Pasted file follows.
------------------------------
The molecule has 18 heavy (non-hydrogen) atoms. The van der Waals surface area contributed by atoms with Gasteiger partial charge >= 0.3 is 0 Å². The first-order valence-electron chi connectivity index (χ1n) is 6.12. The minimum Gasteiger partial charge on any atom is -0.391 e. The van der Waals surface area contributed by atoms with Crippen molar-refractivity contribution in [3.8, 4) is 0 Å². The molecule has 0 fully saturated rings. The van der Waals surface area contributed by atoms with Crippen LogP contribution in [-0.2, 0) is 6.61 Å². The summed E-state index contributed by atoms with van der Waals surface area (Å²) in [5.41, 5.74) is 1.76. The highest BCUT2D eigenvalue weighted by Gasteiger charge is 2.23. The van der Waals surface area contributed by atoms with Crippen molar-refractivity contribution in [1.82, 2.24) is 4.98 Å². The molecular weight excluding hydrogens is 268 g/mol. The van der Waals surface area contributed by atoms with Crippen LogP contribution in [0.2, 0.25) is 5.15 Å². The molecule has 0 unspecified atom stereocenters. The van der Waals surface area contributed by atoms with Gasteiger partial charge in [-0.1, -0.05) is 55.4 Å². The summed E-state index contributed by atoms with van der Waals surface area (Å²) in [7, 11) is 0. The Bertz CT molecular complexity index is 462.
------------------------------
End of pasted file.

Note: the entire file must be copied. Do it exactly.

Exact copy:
The molecule has 18 heavy (non-hydrogen) atoms. The van der Waals surface area contributed by atoms with Gasteiger partial charge >= 0.3 is 0 Å². The first-order valence-electron chi connectivity index (χ1n) is 6.12. The minimum Gasteiger partial charge on any atom is -0.391 e. The van der Waals surface area contributed by atoms with Crippen molar-refractivity contribution in [3.8, 4) is 0 Å². The molecule has 0 fully saturated rings. The van der Waals surface area contributed by atoms with Crippen LogP contribution in [-0.2, 0) is 6.61 Å². The summed E-state index contributed by atoms with van der Waals surface area (Å²) in [5.41, 5.74) is 1.76. The highest BCUT2D eigenvalue weighted by Gasteiger charge is 2.23. The van der Waals surface area contributed by atoms with Crippen molar-refractivity contribution in [1.82, 2.24) is 4.98 Å². The molecular weight excluding hydrogens is 268 g/mol. The van der Waals surface area contributed by atoms with Crippen LogP contribution in [0.2, 0.25) is 5.15 Å². The molecule has 0 unspecified atom stereocenters. The van der Waals surface area contributed by atoms with Gasteiger partial charge in [-0.1, -0.05) is 55.4 Å². The summed E-state index contributed by atoms with van der Waals surface area (Å²) in [7, 11) is 0. The Bertz CT molecular complexity index is 462.